بهر عیسی جان سپارم سر دهم….صد هزاران منتش بر جان نهم
    جان دریغم نیست از عیسی و لیک…..واقفم بر علم دینش نیک نیک

    Gradually, he began to acquire people’s trust. Group after group of Christians flocked to his residence and trusted him with their inner most secrets. He got to know who among them was the learned and who was the sage. He identified the key people one by one. People were dazzled by his knowledge and expertise. They were drawn to his purity and polish.
    صد هزاران مرد ترسا سوی او….اندک اندک جمع شد در کوی او
    او به ظاهر واعظ احکام بود….لیک در باطن صفیر و دام بود

    صد هزاران دام و دانه است ایخدا…..ما چو مرغان حریص بینوا
    Thousands of traps, hundreds of baits
    Net of deception laid, predator awaits
    Akin to greedy retched and starving birds
    By God, we flock to many miserable fates.

    Little by little, people noticed that their learned and sage ones are disappearing one-by-one. The pious and the wise are turning up dead somewhere:
    لیک در ظلمت یکی دزدی نهان…..می نهد انگشت بر استارگان
    میکشد استارگان را یک به یک…..تا که نفروزد چراغی از فلک

    Molana here inject the following:
    ما در این انبار گندم می کنیم…..گندم جمع آمده گم می کنیم
    می نیدندیشیم آخر ما به هوش….کاین خلل در گندمست از مکرموش

    We keep on storing much wheat in the silo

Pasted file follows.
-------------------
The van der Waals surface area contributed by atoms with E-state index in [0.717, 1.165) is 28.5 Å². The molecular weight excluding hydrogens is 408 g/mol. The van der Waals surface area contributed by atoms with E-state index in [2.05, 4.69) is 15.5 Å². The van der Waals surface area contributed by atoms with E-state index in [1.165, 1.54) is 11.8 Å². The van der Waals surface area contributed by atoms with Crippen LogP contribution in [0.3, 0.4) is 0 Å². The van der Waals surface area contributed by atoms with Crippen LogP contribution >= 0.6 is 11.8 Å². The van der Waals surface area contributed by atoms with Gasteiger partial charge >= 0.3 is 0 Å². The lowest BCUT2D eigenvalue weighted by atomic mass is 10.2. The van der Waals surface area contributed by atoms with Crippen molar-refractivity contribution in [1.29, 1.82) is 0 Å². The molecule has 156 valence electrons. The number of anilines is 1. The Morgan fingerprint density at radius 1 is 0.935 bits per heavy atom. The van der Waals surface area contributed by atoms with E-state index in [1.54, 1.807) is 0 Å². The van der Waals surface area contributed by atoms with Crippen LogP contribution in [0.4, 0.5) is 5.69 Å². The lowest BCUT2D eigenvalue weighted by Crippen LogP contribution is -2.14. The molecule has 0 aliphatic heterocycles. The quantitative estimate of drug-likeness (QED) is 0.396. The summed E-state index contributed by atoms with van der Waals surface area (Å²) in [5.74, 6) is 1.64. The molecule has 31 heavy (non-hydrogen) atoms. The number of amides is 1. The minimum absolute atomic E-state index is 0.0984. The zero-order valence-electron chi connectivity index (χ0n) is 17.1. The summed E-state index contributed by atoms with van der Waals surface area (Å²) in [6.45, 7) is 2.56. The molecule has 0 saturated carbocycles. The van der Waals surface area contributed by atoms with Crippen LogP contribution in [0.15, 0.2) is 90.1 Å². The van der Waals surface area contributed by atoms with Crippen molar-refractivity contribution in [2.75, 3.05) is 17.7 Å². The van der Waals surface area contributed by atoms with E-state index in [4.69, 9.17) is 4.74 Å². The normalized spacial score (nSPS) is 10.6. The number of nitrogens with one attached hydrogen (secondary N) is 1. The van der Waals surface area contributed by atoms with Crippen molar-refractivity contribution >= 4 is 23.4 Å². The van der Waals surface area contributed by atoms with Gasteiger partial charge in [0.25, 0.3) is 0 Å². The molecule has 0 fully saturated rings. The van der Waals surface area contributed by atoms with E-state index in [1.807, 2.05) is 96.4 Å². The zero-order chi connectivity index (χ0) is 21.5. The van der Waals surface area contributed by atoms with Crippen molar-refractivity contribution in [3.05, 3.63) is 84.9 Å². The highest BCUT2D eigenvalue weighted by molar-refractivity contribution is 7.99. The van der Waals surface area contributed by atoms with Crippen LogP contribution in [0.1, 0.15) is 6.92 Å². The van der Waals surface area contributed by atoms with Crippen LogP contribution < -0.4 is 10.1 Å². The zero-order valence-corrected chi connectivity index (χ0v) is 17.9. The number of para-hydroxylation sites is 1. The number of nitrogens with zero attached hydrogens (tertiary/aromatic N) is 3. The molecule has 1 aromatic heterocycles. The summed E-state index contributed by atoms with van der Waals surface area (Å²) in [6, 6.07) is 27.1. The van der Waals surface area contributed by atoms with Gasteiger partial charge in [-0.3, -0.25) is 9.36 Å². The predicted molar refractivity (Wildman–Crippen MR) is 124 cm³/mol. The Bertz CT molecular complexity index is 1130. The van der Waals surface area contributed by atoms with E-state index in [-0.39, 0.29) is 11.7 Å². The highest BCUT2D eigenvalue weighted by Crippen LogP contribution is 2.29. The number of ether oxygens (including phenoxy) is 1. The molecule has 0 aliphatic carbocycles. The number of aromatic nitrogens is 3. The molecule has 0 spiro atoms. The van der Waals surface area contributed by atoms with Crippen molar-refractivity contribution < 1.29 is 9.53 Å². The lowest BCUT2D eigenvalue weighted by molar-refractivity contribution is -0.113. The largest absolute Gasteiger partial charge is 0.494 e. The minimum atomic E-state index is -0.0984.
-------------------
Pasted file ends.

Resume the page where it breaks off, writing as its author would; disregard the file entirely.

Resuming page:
Yet a lot of wheat is lost fast and slow
    Baffled as to how, we don’t pay attention
    The grain is lost by a mouse’s deception.

    Translation/interpretation from:Molana’s Masnavi Ma’anavi, Chapter 1, Page 9

  117. Rehmat says:

    The regime-change protests in the Arab world have arrived to the most undesirable place – the Iraqi Kurdistan which is controlled by Washington-Tel Aviv through the secularist Kurdish Democratic Party (KDP). On Thursday, a peaceful demonstarion was held in Sulaymaniyah. Kurdistan Region’s President, Massoud Barzan’s government has deployed some 5,000 KDP military forces, trained by Israeli forces, on the streets of Sulaymaniyah over the past two days. So far four protesters have been killed and around 70 injured.

    One of the protesters killed, Sane Zhale, is claimed by Israeli Hasbara websites – to be an Iranian Kurd who was member of Iranian Basij and Lebanese Islamic Resistance Hizbullah.